What inspired the color scheme throughout the lobby spaces?
We actually struggled for many months to find the right look and feel for the lobby. It all came together when our architects Ariel Fausto and Nathan Rittgarn suggested the warm, white oak that can be seen throughout, and also the beautiful felt product line called FilzFelt. Paula Scher of Pentagram (who also designed our new logo) saw this material and was inspired to create the work of art that is now gracing our fabulous orchestra entry wall. With the invention of this original artwork, the color scheme of the lobby came to life. Suddenly the palette fell into place and the new lobby colors now create a warm, inviting and sophisticated environment that all New York families will love and feel at home in.
Can you take us through how you decided on the materials? We're not walking on carpet anymore!
Our architects, Ariel and Nathan, guided this process. There were weeks where we were surrounded by colors and textures…this was some of the most fun we had! We focused on the patron experience and identified materials that felt sophisticated but not slick, warm but not cartoony. The floor (it's made from recycled tires!) was selected because it's environmentally-friendly, warm, soft, easy to clean and vibrantly colorful. It was actually a very complicated process, but in the end everything came together beautifully.
Vice President of Operations Jessica Baker Vodoor Photo: Alexis Buatti Ramos
What was it like to be in charge of such a large project? Did the project hit any snags?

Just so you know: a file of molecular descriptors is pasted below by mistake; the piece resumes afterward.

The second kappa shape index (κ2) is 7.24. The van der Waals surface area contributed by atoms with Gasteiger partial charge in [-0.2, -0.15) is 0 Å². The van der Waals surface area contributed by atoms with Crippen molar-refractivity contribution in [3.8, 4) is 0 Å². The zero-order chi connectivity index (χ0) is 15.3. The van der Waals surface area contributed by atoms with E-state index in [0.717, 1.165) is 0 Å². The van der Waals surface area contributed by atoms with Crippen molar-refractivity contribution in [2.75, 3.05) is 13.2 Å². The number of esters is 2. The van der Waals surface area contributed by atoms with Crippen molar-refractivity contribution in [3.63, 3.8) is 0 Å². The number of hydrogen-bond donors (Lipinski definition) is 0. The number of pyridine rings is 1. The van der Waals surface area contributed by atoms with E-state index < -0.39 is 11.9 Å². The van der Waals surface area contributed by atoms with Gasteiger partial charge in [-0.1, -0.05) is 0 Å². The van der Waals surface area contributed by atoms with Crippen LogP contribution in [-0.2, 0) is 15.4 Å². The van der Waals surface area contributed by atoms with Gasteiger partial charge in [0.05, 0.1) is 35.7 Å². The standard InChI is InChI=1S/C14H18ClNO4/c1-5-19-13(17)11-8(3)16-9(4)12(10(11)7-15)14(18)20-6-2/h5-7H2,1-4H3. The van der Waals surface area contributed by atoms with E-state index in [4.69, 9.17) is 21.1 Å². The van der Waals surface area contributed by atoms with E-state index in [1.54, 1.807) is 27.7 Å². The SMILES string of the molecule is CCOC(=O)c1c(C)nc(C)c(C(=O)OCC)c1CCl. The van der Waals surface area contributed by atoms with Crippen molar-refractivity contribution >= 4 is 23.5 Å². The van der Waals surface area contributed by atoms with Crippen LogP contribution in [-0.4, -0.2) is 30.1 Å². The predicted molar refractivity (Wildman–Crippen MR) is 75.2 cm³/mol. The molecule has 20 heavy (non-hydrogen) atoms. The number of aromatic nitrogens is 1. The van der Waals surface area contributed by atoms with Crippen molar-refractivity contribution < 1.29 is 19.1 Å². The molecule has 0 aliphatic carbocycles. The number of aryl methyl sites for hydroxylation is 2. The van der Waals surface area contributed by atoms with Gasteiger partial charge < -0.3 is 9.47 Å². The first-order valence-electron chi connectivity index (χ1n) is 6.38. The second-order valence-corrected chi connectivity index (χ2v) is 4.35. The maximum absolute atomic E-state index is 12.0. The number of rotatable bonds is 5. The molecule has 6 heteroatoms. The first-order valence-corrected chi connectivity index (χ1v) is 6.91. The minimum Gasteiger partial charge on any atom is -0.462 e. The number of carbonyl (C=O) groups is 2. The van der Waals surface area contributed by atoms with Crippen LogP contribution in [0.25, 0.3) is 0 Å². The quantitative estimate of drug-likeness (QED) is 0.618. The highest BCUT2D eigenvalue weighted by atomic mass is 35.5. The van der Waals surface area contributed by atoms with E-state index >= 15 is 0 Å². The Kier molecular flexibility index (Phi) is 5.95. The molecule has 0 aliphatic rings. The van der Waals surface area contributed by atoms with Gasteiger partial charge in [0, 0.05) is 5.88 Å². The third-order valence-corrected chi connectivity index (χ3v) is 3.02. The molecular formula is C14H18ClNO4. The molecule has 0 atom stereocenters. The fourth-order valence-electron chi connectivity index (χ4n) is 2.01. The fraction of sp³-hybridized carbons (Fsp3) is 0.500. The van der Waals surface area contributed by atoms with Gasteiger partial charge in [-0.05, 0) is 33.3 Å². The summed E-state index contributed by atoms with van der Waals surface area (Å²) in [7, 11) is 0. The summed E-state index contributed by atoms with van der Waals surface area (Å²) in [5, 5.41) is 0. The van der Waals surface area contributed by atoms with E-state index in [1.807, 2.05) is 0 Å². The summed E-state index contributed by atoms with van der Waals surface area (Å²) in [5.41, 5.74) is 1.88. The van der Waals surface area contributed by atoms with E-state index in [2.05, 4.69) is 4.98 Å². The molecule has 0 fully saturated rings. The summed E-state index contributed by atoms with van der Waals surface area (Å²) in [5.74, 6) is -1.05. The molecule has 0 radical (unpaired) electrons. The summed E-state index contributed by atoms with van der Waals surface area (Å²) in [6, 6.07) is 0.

I love managing projects and especially one that is driven by such unified goals. I think our biggest challenge was figuring out how to introduce technology into the space without letting it become the "be-all, end-all" of the space. We have beautiful new screens that support, but do not replace the activities. The focus is all about family experiences. This took us awhile to figure out, but we realized that our education staff knew best about exactly what we need to support our public engagement activities. We didn't need a digital sculpture for the "cool factor"—we needed a set of digital tools that our staff could use to enrich and support the family activities. After looking high and low, speaking to consultants and even working with some technology designers, we returned to the idea that what we needed was tools. So, we formed an in-house team of staff members from different departments and started analyzing how we could use technology to amplify our family activities. The going was tough, but now we can't wait for our audiences to experience what we have in store for them!
What three words would you use to describe the New Victory lobby of 2016?
Dark, boring, old-fashioned
What three words would you use to describe the New Victory lobby of 2017?
Vibrant, energetic, warm
||Don't be a stranger! Visit the new lobby when you join us for Jason Bishop: Believe in Magic. Back by popular demand after last season's sold-out run, Jason returns with even more tricks (and wry one-liners) up his sleeve.